The top 10 vulnerabilities this year were mostly Adobe Flash, followed by Internet Explorer, according to a Recorded Future study.

Six of the top 10 vulnerabilities found in cyberattack exploit kits in 2016 were bugs in Adobe Flash Player – including one Flash flaw that was packaged with a whopping seven different exploit kits, new research found.
Recorded Future studied the contents of 141 exploit kits from Nov. 16, 2015 to Nov. 15 of this year, and found that Flash for the second year running led as the application whose vulns were used most in exploit kits; Flash comprised 8 of the top 10 last year.
“A large majority of exploit kits have Adobe Flash Player vulnerabilities, so at the end of the day, not a whole lot has changed” with Flash’s prevalence in exploit kits since last year’s study, says Scott Donnelly, director of technical solutions at Recorded Future.
Interestingly, the Flash vulnerability found in the most exploit kits by Recorded Future’s research, CVE-2015-7645 – which lives in seven exploit kits – was the first zero-day Flash flaw discovered in the wake of Adobe’s efforts over the past year to better secure its software with code-structure updates and mitigation features.

Adobe worked with Google’s Project Zero team to add attack mitigation features to Flash last year.
Meanwhile, Microsoft Internet Explorer, Silverlight, and Windows vulnerabilities also made the top 10 list, with IE’s CVE-2016-0189 as the number one flaw found in exploit kits overall. “CVE-2016-0189’s impact is tied to multiple version of IE it affects as well as its link to three active exploit kits including Sundown and RIG, which have helped fill the void left by the Angler Exploit Kit,” according to Recorded Future’s report published today, “New Kit, Same Player: Top 10 Vulnerabilities Used by Exploit Kits in 2016.”

Recorded Future also found that the exploit kits that have stepped up to fill the gap of the now-defunct Angler exploit are Sundown, RIG, and Neutrino.
Flash-yThe Flash CVE-2015-7645 flaw affects Windows, Mac, and Linux operating systems, which Recorded Future said makes it especially attractive and “versatile” for attackers.

The flaw, which Trend Micro had dubbed a “method confusion” bug, was used by the Russian state hacking group known as Pawn Storm/APT 28/Fancy Bear.

The attack group sent spear phishing emails to foreign affairs ministers in various nations and rigged the URLs with exploits that the flaw, which allows an attacker to wrest control of the victim’s machine.
Its dominance among exploit kits came as a bit of surprise to researchers since Adobe had been working on better securing its apps. “Theoretically, that was the more secure version” of Adobe software, Donnelly says.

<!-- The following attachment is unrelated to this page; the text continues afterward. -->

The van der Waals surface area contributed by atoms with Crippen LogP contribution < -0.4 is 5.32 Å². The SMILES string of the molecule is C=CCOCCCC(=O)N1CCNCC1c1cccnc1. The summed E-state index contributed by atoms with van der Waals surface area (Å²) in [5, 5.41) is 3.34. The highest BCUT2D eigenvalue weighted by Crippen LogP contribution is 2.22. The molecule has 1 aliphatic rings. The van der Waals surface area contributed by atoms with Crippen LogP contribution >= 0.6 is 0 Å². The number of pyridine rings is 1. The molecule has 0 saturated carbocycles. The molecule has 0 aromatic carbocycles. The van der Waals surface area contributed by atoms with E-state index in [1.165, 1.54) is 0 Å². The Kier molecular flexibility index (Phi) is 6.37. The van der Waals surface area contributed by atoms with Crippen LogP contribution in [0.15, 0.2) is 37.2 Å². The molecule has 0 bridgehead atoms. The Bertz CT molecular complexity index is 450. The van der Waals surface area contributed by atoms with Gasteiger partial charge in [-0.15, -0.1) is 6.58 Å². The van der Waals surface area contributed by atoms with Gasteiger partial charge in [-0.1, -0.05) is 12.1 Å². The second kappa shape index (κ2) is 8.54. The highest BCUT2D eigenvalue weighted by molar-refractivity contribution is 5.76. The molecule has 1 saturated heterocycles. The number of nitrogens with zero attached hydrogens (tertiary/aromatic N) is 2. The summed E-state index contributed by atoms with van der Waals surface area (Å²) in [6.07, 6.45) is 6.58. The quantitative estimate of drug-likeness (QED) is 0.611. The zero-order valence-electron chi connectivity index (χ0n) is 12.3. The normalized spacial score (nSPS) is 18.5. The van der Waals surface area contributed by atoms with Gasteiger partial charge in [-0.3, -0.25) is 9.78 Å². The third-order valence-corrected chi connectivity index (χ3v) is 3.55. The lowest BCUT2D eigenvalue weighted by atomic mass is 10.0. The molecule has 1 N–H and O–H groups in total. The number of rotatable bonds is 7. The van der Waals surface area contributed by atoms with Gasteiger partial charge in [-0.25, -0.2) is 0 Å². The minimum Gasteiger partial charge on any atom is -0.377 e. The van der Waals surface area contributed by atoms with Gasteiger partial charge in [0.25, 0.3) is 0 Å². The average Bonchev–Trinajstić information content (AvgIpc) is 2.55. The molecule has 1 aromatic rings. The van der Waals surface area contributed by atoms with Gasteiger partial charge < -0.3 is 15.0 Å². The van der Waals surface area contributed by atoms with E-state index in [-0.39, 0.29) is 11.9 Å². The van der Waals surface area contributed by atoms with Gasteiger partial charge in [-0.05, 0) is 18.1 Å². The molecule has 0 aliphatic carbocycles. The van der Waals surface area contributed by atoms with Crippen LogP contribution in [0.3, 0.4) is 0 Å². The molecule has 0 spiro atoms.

But the vuln is fairly simple to exploit, and isn’t always patched, according to Recorded Future. “While the vulnerability was patched by Adobe fairly quickly, its ease of exploitation and the breadth of operating systems affected have kept it active. Unfortunately, slow enterprise patching and lack of knowledge by home users mean the vulnerability still manages to help kits infect machines,” the report says.
None of the vulnerabilities that made the top 10 in last year’s report were found this year in exploit kits. “These were all new” vulnerabilities, Donnelly says.
Another key finding of the report was that the new exploit kit on the block, Sundown, is making inroads.
Sundown, which reuses other kits’ exploits, appears to be the handiwork of less sophisticated authors, experts say.
“It’s not like Angler and Neutrino, which were written from scratch by sharp guys,” says CW Walker, a Recorded Future researcher. “It’s gaining a lot of popularity, but it doesn’t require the same support as Tier 1, AAA-level exploit kits in the past.”
ChecklistRecorded Future says the best bet is to patch the vulns it cites in the report, as well as get rid of any of these affected apps that aren’t needed by the business.

The security firm in its report also recommends:
Enable “click to play” for Flash
Take a look at running Google Chrome, which benefits from Google Project Zero’s work and study of Flash flaws
Deploy browser ad-blockers to protect from malvertisting attacks
Run regular backups, especially for shared files
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Kelly Jackson Higgins is Executive Editor at DarkReading.com.
She is an award-winning veteran technology and business journalist with more than two decades of experience in reporting and editing for various publications, including Network Computing, Secure Enterprise …
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